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Norfolk schools cluster to hold special meeting in wake of pupil poverty revelations

PUBLISHED: 06:00 21 March 2019 | UPDATED: 11:46 22 March 2019

A meeting for supporters of the Cromer schools cluster hopes to identify ways they can help support families in the community following revelations about pupil poverty in Norfolk. Picture: Dominic Lipinski/PA Images

A meeting for supporters of the Cromer schools cluster hopes to identify ways they can help support families in the community following revelations about pupil poverty in Norfolk. Picture: Dominic Lipinski/PA Images

PA Archive/PA Images

A schools community in north Norfolk is devising a plan of action to help disadvantaged children following revelations of the extent of pupil poverty in the county.

Revd Sharon Willimott, superintendent of the North Norfolk Methodist Circuit, has instigated the meeting for members and supporters of the Cromer schools cluster to talk about pupil poverty. 

Picture: ARCHANTRevd Sharon Willimott, superintendent of the North Norfolk Methodist Circuit, has instigated the meeting for members and supporters of the Cromer schools cluster to talk about pupil poverty. Picture: ARCHANT

The special meeting has been called for the Cromer cluster of eight schools and nurseries to discuss what practical support could be offered to local families.

It follows a report in the Eastern Daily Press which found schools were laundering children’s uniforms and cutting their hair to support families hit hard by welfare cuts.

The schools cluster includes Cromer Academy, Sidestrand Hall, Cromer Junior, Gresham Village School and Nursery, Northrepps Primary, Overstrand The Belfry Primary, St Mary’s Endowed Primary and Suffield Park Infant and Nursery.

The Rev Sharon Willimott, superintendent for North Norfolk Methodist Circuit, instigated the meeting following discussions with Will Campbell, a parent support advisor in Cromer.

Revd Sharon Willimott, superintendent for North Norfolk Methodist Circuit, helping Community Matters Cafe volunteers in the church kitchen. The church community is looking to do more to support families in need at schools in the Cromer cluster. Picture: KAREN BETHELLRevd Sharon Willimott, superintendent for North Norfolk Methodist Circuit, helping Community Matters Cafe volunteers in the church kitchen. The church community is looking to do more to support families in need at schools in the Cromer cluster. Picture: KAREN BETHELL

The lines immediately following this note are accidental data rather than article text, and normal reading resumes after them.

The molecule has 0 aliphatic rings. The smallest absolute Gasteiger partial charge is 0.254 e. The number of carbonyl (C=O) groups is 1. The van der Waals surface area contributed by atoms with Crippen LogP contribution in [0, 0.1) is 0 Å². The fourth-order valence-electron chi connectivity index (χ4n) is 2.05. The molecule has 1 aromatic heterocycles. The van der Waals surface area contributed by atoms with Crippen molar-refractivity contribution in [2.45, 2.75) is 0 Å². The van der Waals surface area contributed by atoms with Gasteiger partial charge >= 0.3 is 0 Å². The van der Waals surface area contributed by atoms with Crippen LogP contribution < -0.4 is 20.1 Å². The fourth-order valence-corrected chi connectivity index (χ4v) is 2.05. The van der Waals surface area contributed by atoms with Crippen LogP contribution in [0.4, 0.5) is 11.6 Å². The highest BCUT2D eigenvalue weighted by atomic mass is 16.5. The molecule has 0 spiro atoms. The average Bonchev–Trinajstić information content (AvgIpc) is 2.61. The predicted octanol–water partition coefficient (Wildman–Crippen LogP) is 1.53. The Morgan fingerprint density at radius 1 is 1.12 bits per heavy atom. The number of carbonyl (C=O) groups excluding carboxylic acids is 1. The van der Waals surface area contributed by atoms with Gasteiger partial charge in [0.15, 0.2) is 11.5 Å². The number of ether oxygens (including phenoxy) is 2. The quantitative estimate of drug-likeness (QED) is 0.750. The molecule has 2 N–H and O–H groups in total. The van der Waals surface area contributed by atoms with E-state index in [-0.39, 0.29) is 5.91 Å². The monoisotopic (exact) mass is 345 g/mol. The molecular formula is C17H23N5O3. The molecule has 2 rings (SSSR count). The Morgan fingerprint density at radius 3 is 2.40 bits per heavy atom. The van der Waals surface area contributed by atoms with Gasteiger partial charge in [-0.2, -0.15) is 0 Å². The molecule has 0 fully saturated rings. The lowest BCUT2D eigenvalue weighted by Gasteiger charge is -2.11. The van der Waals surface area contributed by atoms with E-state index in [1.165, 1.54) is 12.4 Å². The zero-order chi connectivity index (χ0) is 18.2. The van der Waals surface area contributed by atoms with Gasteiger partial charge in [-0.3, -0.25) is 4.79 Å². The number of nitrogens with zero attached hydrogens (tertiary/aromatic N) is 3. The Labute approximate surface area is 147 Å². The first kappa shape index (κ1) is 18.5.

In an email to leaders in the cluster she said: “Perhaps now is the time for the churches and other supporters to come together to offer a more coordinated response.”

Cromer Methodist Church already holds a community clothing bank which provides clothes for children and adults, and has washing and drying facilities available for the public to use.

Its Community Matters café operates two days a week and has dished up an estimated 15,000 meals in the six years it has been running.

Mrs Willimott said: “Will [Campbell] came to me because he felt the problems that families are sharing with him are on the increase.

“I thought we could be more proactive and ask what we could offer as a group to the whole school cluster so they do not have to wait when a crisis arises – it is about being prepared.

“We have the Community Matters café and we do washing and things like that, but it seems like it needs to be a more coordinated response if there is a trend growing among families which it putting more pressure on schools when their resources are already stretched.

“It’s about asking what we can do to plug some of those gaps.”

The meeting for the Cromer schools cluster will take place at Cromer Methodist Church on Wednesday, April 3 at 7pm and is open to all.

‘Just about managing’ families at highest risk

Children of “just about managing” families could be at the greatest risk of pupil poverty, a senior Norfolk academy trust figure has claimed.

Paul Shanks, director of education at Eastern Multi-Academy Trust, based in King’s Lynn, said children from “just about managing” families may not qualify for the pupil premium – which gives additional support for children from poorer families – putting extra financial pressure on parents or carers.

Nicknamed Jams, such families were a priority for Theresa May after she became prime minister in 2017 but have since dropped down the political agenda.

Mr Shanks said: “Schools and academies are crucial in the first line of support for these families and frequently have to provide support through uniform, sports kit and food that is outside the scope of the pupil premium.”

He added: “Many of our schools (and others) provide additional items for children, both disadvantaged and otherwise, on a daily basis.”

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